After managing to claw back to nearly unchanged yesterday, the stock market finally gave in to selling pressure today. Even with mortgage rates hitting new record lows, evidence of any rebound in housing has been mixed at best. And now that mild winter weather has given way to more normal conditions, concerns are growing that consumers may already have front-ended their spending for the season, which could lead to weaker numbers going forward. Add all that up, and you get the Dow Jones Industrials (INDEX: ^DJI ) posting a decline of about half a percent on the day.
But a few Dow stocks did even worse than that. Here's the scoop on three of them.
Hewlett-Packard (NYSE: HPQ ) , down 3%
Lately, there've been a lot of legal battles among big tech companies. But whether you think that defending intellectual property is a reasonable thing to do or merely represents "patent-trolling," it still represents big money to the parties involved.
Yesterday, a lawyer for Oracle (Nasdaq: ORCL ) said that a settlement of its lawsuit with HP "isn't going to happen." Although HP is claiming $4 billion in damages because of Oracle's decision not to support the Itanium microprocessor framework with new software development, Oracle claims that the suit has no merit. Obviously, anything can happen in a legal battle, but investors don't appear to be too optimistic.
Bank of America (NYSE: BAC ) , down 2%
Concerns about the economy have tended to pull B of A shares down lately. But some believe that the bank may be going in the wrong direction strategically.
With B of A looking to cut 3,000 more jobs, analysts at Trefis believe that the bank may now be getting to the point where further reductions won't produce enough cost savings to justify the potential loss of revenue. If cuts in investment and commercial banking along with wealth management end up costing the bank revenue -- which seems likely -- then the moves could produce net losses. Moreover, that doesn't even include a resulting loss of confidence that investors could feel. At some point, B of A needs to prove it can resume its core operations profitably and efficiently.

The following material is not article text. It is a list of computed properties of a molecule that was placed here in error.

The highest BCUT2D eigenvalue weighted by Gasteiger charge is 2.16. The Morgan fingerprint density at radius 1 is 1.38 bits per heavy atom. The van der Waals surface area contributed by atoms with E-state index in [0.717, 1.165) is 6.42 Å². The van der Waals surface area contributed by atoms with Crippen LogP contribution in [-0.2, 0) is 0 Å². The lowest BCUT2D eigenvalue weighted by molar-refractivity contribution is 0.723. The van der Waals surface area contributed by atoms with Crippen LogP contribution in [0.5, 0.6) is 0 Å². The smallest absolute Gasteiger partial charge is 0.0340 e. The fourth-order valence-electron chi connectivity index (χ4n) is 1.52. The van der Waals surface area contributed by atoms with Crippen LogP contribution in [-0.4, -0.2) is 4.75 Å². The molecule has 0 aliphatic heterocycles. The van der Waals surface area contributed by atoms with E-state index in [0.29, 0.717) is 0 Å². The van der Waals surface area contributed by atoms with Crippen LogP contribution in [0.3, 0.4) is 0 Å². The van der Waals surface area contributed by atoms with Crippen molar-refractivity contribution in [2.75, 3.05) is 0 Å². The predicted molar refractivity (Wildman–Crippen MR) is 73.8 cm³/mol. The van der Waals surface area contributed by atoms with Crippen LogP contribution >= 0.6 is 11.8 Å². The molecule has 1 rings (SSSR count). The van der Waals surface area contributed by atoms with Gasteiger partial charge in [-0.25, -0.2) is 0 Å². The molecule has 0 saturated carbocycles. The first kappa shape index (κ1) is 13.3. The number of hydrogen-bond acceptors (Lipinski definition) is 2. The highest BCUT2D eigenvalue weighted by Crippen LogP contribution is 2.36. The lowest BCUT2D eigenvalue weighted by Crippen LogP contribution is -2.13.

Caterpillar (NYSE: CAT ) , down 1.9%
Just like B of A, Caterpillar is sensitive to economic growth around the world. Even with so much riding on tomorrow's jobs report, Caterpillar is an example of how the manufacturing sector has been boosting the economy. In March, manufacturing companies added jobs even as the retail and construction sectors showed cuts.
Going forward, though, Caterpillar needs to see strength both from the U.S. and high-growth areas such as China. Without both of those tailwinds behind it, Caterpillar could have trouble sustaining its growth -- and that's what investors seem to be afraid of today.
Tomorrow is another day
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